Kroeger says couples counseling often emboldens an abusive spouse. "Couples counseling in these instances only arms the abuser with ammunition to act out after the sessions and fuels the violence, putting the wife in more danger than before," she says. "Some couples don't even make it across the parking lot to the car before he is ranting, pushing and punching her [because of] what she said about him."
The Rev. Al Miles, author of Domestic Violence: What Every Pastor Needs to Know, agrees. "Perpetrators of domestic abuse, most of whom are male, are master manipulators," says Miles, who has served as hospital chaplain for more than 25 years.
"They can convince even experts in the field that their claims of contrition, remorse and repentance are genuine. In reality, most often these claims are simply a part of a perpetrator's slick scheme, in order to continue to get what he wants when he wants it."
Most abusers come from abusive backgrounds, says John Kie Vining, a bishop in the Church of God (Cleveland, Tennessee) and director of the denomination's Family Ministries department. Some have suffered a brain injury or another kind of trauma, he says. Others are simply immature and unwilling to take responsibility for their behavior.
But many churchgoing abusers also think the Bible justifies their actions. Vining says whenever headship and authority are interpreted to mean domination or control, "there is a misunderstanding theologically, and that gets acted out with the spouse."
Miles agrees. "The Greek text for certain words like 'headship' define 'leader,' as in the leader of a Christian home, as 'servant,'" Miles says. "When the Scriptures give credence to a man 'ruling' his children and his wife, clearly the Scriptures are referring to mutuality."
Author of When Home Is Where the Hurt Is: A Ministry Intervention Guide for Trauma Victims, Vining says he has seen some ministers worsen domestic abuse situations because of faulty theology. "I've had [ministers] who've said to the abused wife: 'You stay in that home, you take his punishment, and you do that as a way to glorify Jesus or to serve the Lord,'" he says.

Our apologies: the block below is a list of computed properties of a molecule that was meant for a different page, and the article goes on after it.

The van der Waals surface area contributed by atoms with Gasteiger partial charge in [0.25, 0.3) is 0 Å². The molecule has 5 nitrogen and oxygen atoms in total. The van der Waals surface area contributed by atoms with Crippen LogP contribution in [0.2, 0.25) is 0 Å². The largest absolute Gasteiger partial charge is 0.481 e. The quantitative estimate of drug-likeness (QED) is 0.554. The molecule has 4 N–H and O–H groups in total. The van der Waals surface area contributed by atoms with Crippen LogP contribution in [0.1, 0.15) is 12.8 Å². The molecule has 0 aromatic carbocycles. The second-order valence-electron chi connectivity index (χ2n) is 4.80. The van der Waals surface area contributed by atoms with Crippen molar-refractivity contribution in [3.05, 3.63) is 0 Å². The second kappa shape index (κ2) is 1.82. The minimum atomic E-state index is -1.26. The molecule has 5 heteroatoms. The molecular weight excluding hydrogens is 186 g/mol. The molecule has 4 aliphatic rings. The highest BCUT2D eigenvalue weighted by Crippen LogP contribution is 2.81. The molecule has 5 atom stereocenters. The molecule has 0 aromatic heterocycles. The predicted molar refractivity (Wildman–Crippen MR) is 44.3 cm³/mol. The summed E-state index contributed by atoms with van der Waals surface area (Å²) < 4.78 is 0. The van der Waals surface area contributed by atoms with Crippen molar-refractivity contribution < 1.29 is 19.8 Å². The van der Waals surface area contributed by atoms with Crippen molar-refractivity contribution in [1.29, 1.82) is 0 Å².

"That piece of advice, not only is it dangerous, it is not scriptural in the least. What you find in Scripture throughout the Old Testament is a progressive elevation of the status of women and children. And nowhere in the New Testament do you find [license] to abuse other people."
Miles says it is unwise for pastors not to seek out professional help with domestic abuse cases. "When I walk into emergency and operating rooms to have prayer and offer spiritual care, I never pick up a scalpel and start doing the surgery myself. The patient would surely end up dead," he says.
"It is just as dangerous when pastors take on the roles of counselors in abuse situations when they have no training in that area. Professionals need to do that.
"Clearly in these matters spiritual care is vital. However, pastors are well-intentioned but woefully undertrained in this arena and need to call on the shelters and the professional counselors and others trained in abuse matters."
Hope for the Hurting
Miles and others familiar with characteristics of abusers say the need to control forms the crux of violent behavior, and that leads many abusers to hold high positions in their professions—and in the church.
While serving as an assistant to her pastor's wife, Terri* saw the bruises that makeup never quite covered up and heard the harsh tones the pastor used when he thought no one was listening.
But when her own husband threatened to kill her, Terri still turned to her pastor for counsel. He told her she was lucky to have a husband and family and that she should go home and thank God for them. "He was so busy dibbling in things he shouldn't have been doing," Terri says today.
Those "things," a prosecuting attorney later argued, involved sexually assaulting several young women in the church, including Terri's daughter. "Of course, the church people turned against me because they believed in their pastor," she says. "He had us kicked out of the church when I confronted him about what my daughter told me he did to her."
Although Terri was told Christians shouldn't sue, she pressed charges against the minister, and he is currently in prison. She has since divorced her husband and found a new church home, where she receives counseling.
Kendra*, a former pastor's wife, says her husband abused her for much of their 16-year marriage. Even on Sundays, after preaching sermons about love and mercy, he would come home to beat and berate her.
She says he eventually filed for divorce, saying God told him to leave her. Then he begged her to take him back. When she refused she says he came to their home with two loaded guns and a knife. He was arrested and convicted, but after his release from prison he returned to the pulpit.
Now, 16 years later, Kendra works with domestic abuse victims through a public-benefit organization she founded. She has a burden for pastors' wives in abusive marriages but helps women of all backgrounds address domestic violence and the related issues of homelessness, grief and loss, drug and alcohol abuse, and child custody and legal matters, as well as job training and money management.
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